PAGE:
When do I need to put an accent (pronunciation rules)?

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Spanish is great because it is a language which is completely phonetic, which means it is read exactly how it is written and always follows certain rules. One of those rules is about stress. All multi-syllabic words have a stressed syllable, both in English and Spanish. In English for example, SPANish, phoNEtic, comPLETEly, pronunciAtion. In English, it doesn't really matter where you put the stress; it just sounds a bit odd if you do it wrongly, but in Spanish it can change the meaning of a word.

In Spanish, there two main rules to stress. The first is that any word that ends in a vowel, n, or s will have the second to last syllable stressed: HAblo, caMINo, eXAmen.The other is that any word that ends in any consonant other than n or s is stressed on the last syllable: espaÑOL, verDAD.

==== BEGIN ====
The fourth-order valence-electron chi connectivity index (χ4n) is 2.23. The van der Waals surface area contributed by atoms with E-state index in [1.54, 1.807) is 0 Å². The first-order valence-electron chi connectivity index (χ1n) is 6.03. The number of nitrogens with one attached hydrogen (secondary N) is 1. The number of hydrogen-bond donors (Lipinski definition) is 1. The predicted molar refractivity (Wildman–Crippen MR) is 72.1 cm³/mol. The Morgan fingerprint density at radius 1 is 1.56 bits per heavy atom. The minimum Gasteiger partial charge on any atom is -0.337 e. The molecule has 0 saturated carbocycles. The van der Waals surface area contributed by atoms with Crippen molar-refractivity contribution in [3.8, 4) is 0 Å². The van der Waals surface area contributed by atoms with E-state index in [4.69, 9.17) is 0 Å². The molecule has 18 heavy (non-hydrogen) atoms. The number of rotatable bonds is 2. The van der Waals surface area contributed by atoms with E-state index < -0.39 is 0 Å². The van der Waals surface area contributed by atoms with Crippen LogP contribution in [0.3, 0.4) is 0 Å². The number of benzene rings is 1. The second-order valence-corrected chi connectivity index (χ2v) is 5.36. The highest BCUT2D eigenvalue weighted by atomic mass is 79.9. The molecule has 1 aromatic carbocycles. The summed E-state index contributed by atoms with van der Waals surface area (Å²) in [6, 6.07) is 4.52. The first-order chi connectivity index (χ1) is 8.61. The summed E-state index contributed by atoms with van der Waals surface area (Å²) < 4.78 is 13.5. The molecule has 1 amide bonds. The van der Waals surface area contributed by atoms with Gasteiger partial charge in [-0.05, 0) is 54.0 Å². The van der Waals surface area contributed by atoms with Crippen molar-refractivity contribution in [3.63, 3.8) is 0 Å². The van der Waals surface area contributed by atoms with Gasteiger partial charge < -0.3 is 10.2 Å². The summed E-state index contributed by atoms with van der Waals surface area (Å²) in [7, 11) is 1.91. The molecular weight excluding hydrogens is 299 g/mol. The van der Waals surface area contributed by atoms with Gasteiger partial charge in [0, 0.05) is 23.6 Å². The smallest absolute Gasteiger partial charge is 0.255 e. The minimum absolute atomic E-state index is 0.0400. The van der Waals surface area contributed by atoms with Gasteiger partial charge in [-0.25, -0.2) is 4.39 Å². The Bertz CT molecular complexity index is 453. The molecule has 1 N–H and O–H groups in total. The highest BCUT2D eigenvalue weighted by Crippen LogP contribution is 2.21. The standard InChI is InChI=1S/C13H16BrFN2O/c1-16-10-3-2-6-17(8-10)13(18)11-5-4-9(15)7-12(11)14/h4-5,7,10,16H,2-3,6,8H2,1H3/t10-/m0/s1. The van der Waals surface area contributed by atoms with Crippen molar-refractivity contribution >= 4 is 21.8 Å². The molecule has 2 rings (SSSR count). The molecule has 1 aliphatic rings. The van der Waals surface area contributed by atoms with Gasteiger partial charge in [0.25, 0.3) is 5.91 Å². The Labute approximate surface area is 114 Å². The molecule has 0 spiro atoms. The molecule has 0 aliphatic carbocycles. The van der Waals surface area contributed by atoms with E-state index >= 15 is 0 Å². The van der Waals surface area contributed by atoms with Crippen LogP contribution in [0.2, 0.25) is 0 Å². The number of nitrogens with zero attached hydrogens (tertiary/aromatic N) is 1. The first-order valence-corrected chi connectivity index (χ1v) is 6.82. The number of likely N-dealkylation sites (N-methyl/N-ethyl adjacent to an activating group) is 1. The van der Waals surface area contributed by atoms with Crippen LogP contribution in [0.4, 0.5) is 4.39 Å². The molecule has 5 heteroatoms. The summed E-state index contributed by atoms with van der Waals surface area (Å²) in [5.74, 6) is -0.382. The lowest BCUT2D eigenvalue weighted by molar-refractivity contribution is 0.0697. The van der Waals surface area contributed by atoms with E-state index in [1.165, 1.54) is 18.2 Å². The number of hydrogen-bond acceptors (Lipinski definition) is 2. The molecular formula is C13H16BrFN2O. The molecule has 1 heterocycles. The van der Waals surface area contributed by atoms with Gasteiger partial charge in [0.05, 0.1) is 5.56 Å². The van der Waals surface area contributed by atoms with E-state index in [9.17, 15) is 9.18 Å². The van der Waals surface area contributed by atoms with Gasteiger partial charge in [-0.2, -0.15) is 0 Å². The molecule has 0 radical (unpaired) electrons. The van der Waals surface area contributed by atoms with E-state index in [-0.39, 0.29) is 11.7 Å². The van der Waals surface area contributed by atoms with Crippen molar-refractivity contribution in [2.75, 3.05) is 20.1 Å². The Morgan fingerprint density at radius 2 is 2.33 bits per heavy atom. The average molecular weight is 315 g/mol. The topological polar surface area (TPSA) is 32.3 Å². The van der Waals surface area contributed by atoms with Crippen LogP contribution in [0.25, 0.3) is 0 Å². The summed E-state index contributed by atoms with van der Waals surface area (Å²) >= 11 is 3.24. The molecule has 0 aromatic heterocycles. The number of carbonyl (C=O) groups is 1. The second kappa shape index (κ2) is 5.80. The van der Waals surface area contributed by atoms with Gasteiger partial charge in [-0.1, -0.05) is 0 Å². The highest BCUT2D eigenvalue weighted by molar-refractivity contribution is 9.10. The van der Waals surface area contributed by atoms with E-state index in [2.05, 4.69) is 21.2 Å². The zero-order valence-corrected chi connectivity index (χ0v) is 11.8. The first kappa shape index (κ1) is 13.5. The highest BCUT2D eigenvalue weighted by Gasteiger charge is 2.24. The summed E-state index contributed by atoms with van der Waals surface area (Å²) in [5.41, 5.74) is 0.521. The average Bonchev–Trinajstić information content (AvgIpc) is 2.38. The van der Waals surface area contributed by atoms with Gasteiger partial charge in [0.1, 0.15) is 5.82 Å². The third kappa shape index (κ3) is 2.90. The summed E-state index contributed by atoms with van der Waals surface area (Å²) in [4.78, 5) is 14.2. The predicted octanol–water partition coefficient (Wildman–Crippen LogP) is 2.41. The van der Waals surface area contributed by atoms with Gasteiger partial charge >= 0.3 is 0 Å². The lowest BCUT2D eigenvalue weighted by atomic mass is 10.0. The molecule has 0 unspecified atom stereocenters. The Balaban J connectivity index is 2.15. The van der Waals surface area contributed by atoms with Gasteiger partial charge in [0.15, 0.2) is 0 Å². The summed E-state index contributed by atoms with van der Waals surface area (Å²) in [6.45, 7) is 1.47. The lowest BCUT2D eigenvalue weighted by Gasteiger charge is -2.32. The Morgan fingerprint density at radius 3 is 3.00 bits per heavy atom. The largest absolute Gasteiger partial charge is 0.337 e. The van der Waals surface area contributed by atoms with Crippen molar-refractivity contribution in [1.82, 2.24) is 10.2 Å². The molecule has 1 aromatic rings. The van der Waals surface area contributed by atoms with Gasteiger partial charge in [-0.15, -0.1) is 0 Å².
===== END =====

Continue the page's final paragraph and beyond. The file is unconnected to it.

The rule for accents is simple: anything that breaks the two big stress rules needs an accent. For example: liMÓN, piRÁmide, haBLÓ.

The other time you might use an accent is when distinguishing between two words that are spelled the same, like se and sé, este and éste, or que and qué. These differences need to be memorised, so keep a list and add any new ones!

Sebastian B. A Level Spanish tutor, GCSE Spanish tutor, IB Spanish tutor

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